Money, not politics, is driving the ESG movement

Climate Finance

Money, not politics, is driving the ESG movement

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ESG investors ignore anti-ESG backlash

For the past two years, even the most experienced financial professionals are struggling to get the current ESG story straight. Recent months have seen a mélange of conflicting reports about legislative anti-ESG backlashes followed by pushbacks to the backlashes, claims, and counterclaims over performance and ratings, reclassification of ESG funds, arguments over materiality/non-materiality, charges of greenwashing and greenhushing, and varying definitions of what exactly ESG is, anyway. 

No stopping ESG investing 

The confusion, though, has not stopped the growing popularity of ESG investing worldwide. The first quarter saw net inflows across ESG debt, equity, and multi-asset funds of $25.5 billion, the best quarter since early 2022. This growth spurt was preceded by a rise in 2022 in global ESG fund assets, which stood at $2.5 trillion at the end of the year, a 12% increase that was almost double that of the broader global fund market. 

Several drivers are fueling the continued growth of ESG investing. Among them, the funding boost provided by President Biden’s pro-green investment Inflation Reduction Act initiative, a rebound in the values of tech stocks (which figure large in ESG fund holdings), and strong demand from asset owners and retail clients for values-based investing, particularly in the area of the clean energy transition. 

Grass roots ESG investing bucks the anti-ESG political backlash

Why has ESG investing withstood a savage anti-ESG campaign by conservative American politicians? Easy answer: It’s the money. Investors want to invest in ESG funds. Billions of investment dollars have been deployed into ESG-flagged funds, with billions more in the queue. It’s an investing revolution being driven by market “ask,” a unique, bottom-up form of financial innovation rather than a strategy imposed by policy.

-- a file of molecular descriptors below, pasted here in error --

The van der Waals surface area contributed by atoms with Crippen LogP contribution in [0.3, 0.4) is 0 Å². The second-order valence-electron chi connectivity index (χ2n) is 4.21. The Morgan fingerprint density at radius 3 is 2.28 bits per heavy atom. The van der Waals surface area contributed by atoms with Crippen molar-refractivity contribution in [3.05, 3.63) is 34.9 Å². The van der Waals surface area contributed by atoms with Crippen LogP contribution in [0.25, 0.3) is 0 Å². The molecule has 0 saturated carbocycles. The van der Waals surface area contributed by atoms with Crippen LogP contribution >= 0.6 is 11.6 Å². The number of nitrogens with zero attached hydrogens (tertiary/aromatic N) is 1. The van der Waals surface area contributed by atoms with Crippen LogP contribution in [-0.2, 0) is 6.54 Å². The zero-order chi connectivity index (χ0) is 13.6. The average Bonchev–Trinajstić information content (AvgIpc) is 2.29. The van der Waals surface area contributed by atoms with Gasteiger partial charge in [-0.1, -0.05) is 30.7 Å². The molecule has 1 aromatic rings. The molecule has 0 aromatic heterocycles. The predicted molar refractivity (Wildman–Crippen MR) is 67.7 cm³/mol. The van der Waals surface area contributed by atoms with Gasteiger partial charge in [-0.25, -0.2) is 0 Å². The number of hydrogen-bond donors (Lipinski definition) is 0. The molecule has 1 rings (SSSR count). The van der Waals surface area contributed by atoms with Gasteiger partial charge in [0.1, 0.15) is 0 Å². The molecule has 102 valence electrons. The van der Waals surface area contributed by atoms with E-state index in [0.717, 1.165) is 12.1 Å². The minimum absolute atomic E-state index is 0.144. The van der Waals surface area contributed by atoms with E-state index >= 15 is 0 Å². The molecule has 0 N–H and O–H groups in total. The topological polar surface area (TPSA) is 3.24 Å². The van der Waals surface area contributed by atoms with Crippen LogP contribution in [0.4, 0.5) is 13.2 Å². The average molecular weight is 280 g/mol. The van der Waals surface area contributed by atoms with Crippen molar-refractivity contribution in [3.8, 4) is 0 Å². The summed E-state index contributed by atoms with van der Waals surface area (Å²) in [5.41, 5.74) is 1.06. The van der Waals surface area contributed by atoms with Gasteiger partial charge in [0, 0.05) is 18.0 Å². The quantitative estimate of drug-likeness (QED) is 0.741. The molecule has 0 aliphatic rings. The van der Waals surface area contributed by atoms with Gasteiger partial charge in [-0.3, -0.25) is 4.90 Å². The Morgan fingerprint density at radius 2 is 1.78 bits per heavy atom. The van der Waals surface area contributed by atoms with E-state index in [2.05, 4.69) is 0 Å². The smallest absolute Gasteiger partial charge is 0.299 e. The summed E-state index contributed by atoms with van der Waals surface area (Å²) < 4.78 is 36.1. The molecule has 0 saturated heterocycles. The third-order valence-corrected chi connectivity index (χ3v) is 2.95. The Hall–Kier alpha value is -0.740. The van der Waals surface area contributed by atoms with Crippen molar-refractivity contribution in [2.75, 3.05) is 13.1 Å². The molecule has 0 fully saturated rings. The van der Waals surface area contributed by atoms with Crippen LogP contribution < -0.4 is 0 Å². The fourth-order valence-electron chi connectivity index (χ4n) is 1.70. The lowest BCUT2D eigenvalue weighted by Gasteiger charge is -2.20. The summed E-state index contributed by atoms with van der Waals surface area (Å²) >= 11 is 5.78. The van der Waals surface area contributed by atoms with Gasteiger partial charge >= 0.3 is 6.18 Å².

A global financial phenomenon 

ESG has grown greatly since the first popular use of the term in 2004, in a report titled “Who Cares Wins,” an initiative of the UN Global Compact supported by 20 global financial institutions.  From that white paper launch, ESG now stands as a global financial phenomenon. Asset managers globally are expected to increase their ESG-related assets under management (AuM) to US$33.9tn by 2026, from US$18.4tn in 2021.  With a projected compound annual growth rate (CAGR) of 12.9%, ESG assets are on pace to constitute 21.5% of total global AuM in less than five years, says PwC

Why has ESG investing withstood a savage anti-ESG campaign by conservative American politicians? Easy answer: It’s the money.

Despite the ESG dollar inflows, the controversy over the relevance of ESG continues. Two narratives are currently competing to address the problems with ESG’s promise. One camp, favored by Republicans, wants to abolish all things ESG. ESG is a fraud, say critics, and its existence should be eliminated by legislative fiat because it violates existing fiduciary duty requirements by including “non-material” factors. The other promotes ESG as an essential tool in addressing such large, systemic issues as climate change, and as an emerging investing factor that can and does result in outperformance over time.

Who is right?

To get to the bottom of this debate, let’s back up to the basics. As ESG practitioners and pundits have repeatedly said, ESG is just data. It is not a product or a ratings system in itself. In fact, many say that there is no such thing as ESG investing—just data to be integrated with other material factors. By their reckoning, ESG is often defined by marketing types and its critics as something it is not: as a product, even an ideology. And ESG scores, they caution, are relative and variable, with as many methodologies as there are ratings agencies (estimated to be as many as 630 and counting).